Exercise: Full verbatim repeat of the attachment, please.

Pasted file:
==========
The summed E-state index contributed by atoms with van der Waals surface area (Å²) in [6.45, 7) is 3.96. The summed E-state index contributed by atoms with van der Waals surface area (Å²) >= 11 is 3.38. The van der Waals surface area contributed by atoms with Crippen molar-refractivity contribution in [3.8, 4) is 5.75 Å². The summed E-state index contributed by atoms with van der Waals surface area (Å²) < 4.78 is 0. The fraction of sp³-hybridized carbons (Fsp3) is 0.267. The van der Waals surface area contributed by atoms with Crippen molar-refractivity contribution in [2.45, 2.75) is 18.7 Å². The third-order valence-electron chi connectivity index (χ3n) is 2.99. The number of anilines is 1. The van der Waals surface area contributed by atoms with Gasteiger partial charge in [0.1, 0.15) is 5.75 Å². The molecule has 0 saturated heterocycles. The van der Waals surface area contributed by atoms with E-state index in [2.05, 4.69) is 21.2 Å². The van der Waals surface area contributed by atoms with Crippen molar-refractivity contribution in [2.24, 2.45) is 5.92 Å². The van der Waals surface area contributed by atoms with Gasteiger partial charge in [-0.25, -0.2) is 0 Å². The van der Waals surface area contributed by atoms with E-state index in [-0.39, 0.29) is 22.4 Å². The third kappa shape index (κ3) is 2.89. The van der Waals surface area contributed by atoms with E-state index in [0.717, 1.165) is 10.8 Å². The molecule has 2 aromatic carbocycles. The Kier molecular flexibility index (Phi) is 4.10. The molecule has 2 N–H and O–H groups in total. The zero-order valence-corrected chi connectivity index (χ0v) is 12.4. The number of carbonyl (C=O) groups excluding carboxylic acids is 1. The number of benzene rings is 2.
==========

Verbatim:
The summed E-state index contributed by atoms with van der Waals surface area (Å²) in [6.45, 7) is 3.96. The summed E-state index contributed by atoms with van der Waals surface area (Å²) >= 11 is 3.38. The van der Waals surface area contributed by atoms with Crippen molar-refractivity contribution in [3.8, 4) is 5.75 Å². The summed E-state index contributed by atoms with van der Waals surface area (Å²) < 4.78 is 0. The fraction of sp³-hybridized carbons (Fsp3) is 0.267. The van der Waals surface area contributed by atoms with Crippen molar-refractivity contribution in [2.45, 2.75) is 18.7 Å². The third-order valence-electron chi connectivity index (χ3n) is 2.99. The number of anilines is 1. The van der Waals surface area contributed by atoms with Gasteiger partial charge in [0.1, 0.15) is 5.75 Å². The molecule has 0 saturated heterocycles. The van der Waals surface area contributed by atoms with E-state index in [2.05, 4.69) is 21.2 Å². The van der Waals surface area contributed by atoms with Crippen molar-refractivity contribution in [2.24, 2.45) is 5.92 Å². The van der Waals surface area contributed by atoms with Gasteiger partial charge in [-0.25, -0.2) is 0 Å². The van der Waals surface area contributed by atoms with E-state index in [-0.39, 0.29) is 22.4 Å². The third kappa shape index (κ3) is 2.89. The van der Waals surface area contributed by atoms with E-state index in [0.717, 1.165) is 10.8 Å². The molecule has 2 aromatic carbocycles. The Kier molecular flexibility index (Phi) is 4.10. The molecule has 2 N–H and O–H groups in total. The zero-order valence-corrected chi connectivity index (χ0v) is 12.4. The number of carbonyl (C=O) groups excluding carboxylic acids is 1. The number of benzene rings is 2.